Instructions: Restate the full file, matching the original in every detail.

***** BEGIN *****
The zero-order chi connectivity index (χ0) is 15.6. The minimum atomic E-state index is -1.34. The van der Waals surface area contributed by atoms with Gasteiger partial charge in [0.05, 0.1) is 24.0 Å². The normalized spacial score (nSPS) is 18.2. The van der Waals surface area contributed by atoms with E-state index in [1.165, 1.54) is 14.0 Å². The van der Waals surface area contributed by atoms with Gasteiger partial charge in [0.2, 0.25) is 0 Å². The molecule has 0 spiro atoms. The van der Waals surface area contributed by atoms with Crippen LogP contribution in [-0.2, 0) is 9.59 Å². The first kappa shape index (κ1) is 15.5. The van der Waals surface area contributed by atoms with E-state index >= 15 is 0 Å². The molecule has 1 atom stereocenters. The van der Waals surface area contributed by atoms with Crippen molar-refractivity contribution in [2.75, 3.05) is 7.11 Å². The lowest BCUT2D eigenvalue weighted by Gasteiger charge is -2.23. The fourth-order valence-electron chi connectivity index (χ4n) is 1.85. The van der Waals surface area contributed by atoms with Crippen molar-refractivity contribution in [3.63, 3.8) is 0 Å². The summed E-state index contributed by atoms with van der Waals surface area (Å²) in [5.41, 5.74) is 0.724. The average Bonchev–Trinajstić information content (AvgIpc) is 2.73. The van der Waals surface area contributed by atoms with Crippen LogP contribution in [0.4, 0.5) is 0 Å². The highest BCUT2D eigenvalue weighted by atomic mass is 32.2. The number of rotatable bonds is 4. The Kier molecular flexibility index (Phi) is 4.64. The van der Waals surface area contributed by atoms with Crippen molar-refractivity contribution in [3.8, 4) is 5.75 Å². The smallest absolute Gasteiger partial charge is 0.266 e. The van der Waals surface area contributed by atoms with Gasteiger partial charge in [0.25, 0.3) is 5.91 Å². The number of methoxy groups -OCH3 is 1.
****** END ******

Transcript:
The zero-order chi connectivity index (χ0) is 15.6. The minimum atomic E-state index is -1.34. The van der Waals surface area contributed by atoms with Gasteiger partial charge in [0.05, 0.1) is 24.0 Å². The normalized spacial score (nSPS) is 18.2. The van der Waals surface area contributed by atoms with E-state index in [1.165, 1.54) is 14.0 Å². The van der Waals surface area contributed by atoms with Gasteiger partial charge in [0.2, 0.25) is 0 Å². The molecule has 0 spiro atoms. The van der Waals surface area contributed by atoms with Crippen LogP contribution in [-0.2, 0) is 9.59 Å². The first kappa shape index (κ1) is 15.5. The van der Waals surface area contributed by atoms with E-state index >= 15 is 0 Å². The molecule has 1 atom stereocenters. The van der Waals surface area contributed by atoms with Crippen molar-refractivity contribution in [2.75, 3.05) is 7.11 Å². The lowest BCUT2D eigenvalue weighted by Gasteiger charge is -2.23. The fourth-order valence-electron chi connectivity index (χ4n) is 1.85. The van der Waals surface area contributed by atoms with Crippen molar-refractivity contribution in [3.63, 3.8) is 0 Å². The summed E-state index contributed by atoms with van der Waals surface area (Å²) in [5.41, 5.74) is 0.724. The average Bonchev–Trinajstić information content (AvgIpc) is 2.73. The van der Waals surface area contributed by atoms with Crippen LogP contribution in [0.4, 0.5) is 0 Å². The highest BCUT2D eigenvalue weighted by atomic mass is 32.2. The number of rotatable bonds is 4. The Kier molecular flexibility index (Phi) is 4.64. The van der Waals surface area contributed by atoms with Crippen molar-refractivity contribution in [3.8, 4) is 5.75 Å². The smallest absolute Gasteiger partial charge is 0.266 e. The van der Waals surface area contributed by atoms with Gasteiger partial charge in [0.25, 0.3) is 5.91 Å². The number of methoxy groups -OCH3 is 1.